Re. Concerned about finances (Castanet, Feb. 7)
Why would anyone believe one needs $1.7 million to retire?
By what standard do any individuals need that kind of money? By the time one retires, one would expect their home should be paid off, their children through university, have completed trade’s training or at least are employed.
Because I am retired, and a former financial advisor with a major national investment firm, I can truthfully say most retirees do not need that kind of money just to retire comfortably, even here in the Okanagan.
Let us say you want to retire at age 62, which the article states and let’s suggest you are now 40 years old and are in a financial position to put money away for your retirement. Let’s also assume your savings and investments are currently low, meaning you need to put away the maximum amount monthly to achieve that goal.
Also, let’s say you need to calculate the monthly contribution amount to hit $1.7 million starting from scratch. At age 40, you have 264 months until retirement. Ignoring interest on your money, you need to deposit at least $6,439.00 per month in any combination you chose. That is in after-tax income.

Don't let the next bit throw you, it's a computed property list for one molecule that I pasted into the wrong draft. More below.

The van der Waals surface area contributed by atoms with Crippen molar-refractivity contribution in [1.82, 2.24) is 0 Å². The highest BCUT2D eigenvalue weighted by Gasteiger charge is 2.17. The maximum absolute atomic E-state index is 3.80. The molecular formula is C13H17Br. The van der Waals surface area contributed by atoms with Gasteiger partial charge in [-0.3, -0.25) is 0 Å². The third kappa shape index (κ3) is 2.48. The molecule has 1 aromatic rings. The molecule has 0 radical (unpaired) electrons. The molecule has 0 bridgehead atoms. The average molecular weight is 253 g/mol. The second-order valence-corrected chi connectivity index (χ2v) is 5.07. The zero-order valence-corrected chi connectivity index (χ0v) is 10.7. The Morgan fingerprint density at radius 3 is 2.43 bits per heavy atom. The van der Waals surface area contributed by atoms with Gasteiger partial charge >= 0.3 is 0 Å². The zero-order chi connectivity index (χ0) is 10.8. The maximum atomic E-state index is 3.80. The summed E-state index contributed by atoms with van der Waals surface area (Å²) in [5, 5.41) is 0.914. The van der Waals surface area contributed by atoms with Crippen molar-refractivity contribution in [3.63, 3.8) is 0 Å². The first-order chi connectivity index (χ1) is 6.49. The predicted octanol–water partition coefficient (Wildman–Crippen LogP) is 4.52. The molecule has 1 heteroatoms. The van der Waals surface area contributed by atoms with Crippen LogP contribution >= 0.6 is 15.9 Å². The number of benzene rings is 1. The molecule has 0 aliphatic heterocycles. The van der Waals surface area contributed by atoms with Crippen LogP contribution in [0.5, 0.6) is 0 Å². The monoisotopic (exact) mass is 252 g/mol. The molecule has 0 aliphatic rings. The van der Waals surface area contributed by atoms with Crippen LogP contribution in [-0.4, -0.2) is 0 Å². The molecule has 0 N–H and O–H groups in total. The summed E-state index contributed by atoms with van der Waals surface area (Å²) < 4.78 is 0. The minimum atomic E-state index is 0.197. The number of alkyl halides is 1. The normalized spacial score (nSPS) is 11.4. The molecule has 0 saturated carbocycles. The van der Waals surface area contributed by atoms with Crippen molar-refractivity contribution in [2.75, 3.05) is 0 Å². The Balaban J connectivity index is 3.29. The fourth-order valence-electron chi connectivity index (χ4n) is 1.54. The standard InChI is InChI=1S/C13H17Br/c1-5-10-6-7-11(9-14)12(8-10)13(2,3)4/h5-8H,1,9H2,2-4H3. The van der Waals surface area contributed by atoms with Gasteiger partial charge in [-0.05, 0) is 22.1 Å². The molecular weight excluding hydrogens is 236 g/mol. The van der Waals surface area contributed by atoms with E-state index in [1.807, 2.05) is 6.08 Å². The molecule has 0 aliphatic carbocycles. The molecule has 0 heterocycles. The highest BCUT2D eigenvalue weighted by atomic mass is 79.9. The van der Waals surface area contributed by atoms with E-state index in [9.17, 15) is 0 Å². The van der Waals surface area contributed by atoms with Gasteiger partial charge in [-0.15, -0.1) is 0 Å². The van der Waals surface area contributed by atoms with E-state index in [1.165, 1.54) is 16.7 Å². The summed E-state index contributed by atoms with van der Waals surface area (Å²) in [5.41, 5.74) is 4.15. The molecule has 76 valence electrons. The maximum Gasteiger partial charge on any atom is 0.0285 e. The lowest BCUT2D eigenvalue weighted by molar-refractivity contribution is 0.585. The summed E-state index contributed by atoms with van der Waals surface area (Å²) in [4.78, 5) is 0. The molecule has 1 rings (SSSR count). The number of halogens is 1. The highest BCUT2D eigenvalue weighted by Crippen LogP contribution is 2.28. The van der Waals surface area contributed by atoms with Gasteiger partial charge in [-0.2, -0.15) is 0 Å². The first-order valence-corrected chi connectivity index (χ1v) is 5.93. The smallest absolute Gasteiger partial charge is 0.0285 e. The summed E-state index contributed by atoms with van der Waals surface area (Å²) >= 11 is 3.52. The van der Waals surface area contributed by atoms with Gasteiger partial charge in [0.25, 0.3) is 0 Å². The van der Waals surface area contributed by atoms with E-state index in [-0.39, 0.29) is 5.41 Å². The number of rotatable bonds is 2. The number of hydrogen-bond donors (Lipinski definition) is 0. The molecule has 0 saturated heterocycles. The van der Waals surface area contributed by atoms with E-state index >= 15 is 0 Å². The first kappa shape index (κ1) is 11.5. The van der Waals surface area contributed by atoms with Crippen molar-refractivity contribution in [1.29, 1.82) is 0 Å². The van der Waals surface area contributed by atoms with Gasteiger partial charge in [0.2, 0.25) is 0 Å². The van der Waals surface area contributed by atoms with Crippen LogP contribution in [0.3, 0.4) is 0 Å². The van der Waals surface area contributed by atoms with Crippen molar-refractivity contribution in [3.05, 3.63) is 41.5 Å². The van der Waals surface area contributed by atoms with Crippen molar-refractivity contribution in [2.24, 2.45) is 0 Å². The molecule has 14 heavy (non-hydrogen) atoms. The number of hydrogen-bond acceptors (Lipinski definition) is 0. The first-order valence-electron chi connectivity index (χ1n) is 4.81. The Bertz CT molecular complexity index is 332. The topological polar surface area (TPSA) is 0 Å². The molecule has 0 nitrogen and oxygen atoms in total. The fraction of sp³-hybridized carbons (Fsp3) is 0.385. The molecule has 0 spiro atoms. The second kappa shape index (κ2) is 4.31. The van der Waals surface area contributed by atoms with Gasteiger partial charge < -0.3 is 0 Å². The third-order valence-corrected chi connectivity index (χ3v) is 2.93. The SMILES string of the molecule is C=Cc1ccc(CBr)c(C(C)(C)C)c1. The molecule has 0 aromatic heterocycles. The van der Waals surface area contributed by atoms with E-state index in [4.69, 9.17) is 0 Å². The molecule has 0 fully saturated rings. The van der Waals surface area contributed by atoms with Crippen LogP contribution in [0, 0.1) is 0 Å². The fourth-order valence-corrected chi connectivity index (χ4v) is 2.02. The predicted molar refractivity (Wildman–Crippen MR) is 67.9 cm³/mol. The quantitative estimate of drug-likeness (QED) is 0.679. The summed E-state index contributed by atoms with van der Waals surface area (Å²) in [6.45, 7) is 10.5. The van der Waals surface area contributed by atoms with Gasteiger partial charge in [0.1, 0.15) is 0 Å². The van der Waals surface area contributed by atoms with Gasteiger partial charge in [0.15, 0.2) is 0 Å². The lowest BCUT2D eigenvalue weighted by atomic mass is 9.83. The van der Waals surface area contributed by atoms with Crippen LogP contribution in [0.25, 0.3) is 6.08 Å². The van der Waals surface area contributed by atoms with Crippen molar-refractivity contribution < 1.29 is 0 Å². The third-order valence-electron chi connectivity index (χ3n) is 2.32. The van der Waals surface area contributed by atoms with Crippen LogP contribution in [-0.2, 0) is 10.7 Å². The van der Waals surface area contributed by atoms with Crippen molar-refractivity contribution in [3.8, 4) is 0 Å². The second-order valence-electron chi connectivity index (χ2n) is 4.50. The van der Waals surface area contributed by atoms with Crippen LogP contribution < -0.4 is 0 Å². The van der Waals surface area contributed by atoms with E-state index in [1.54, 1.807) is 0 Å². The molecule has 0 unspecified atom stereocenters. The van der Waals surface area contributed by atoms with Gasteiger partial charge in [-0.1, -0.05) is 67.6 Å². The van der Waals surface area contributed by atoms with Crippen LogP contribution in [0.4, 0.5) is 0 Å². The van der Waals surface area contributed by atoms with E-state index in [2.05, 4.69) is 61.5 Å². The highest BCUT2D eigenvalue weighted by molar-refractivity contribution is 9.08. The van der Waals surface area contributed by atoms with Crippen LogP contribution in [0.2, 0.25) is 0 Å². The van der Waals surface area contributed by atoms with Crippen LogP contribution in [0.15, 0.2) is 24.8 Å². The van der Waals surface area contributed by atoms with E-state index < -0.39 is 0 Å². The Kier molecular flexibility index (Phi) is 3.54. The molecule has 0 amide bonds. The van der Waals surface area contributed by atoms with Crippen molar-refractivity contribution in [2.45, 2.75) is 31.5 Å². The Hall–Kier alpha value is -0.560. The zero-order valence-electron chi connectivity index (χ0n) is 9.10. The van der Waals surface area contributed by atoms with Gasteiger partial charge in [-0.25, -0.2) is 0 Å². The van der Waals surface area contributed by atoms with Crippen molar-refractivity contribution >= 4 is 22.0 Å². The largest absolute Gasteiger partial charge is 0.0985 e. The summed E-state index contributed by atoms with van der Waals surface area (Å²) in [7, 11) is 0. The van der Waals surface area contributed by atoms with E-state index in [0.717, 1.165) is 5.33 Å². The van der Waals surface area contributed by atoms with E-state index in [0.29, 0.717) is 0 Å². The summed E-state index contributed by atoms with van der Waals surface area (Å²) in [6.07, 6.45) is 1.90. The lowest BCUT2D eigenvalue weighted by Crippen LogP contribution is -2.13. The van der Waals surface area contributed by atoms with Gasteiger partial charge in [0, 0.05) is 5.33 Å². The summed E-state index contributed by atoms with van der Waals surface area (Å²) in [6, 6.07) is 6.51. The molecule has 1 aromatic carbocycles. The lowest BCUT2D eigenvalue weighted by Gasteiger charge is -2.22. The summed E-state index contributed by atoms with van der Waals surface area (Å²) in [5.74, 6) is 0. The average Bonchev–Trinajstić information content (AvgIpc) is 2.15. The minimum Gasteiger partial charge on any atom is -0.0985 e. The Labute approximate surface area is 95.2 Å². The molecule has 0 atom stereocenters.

Questions to ask include:
What are my financial objectives?
1. Is it to leave my estate with a million dollars? If so, perhaps a term insurance policy might work. I am thinking for a lot less than $6,439.00 per month.
2. To be able to travel? Check out a variety of all-inclusive resorts or other travel plans like a cruise or even spending winters in a warm climate. How long do you want to be away from home and family? Can anyone suggest you would need $1.7 million to enjoy any of these?
3. Fine dining?
4. A new vehicle every few years?
Do you get my drift? None of those mentioned take hundreds of thousands of after-tax dollars yearly, or for that matter, every decade.
So my question is why should anyone believe a “biased” report coming from a company that could benefit financially from those who believe their synopsis?
Robert Hepting , Kelowna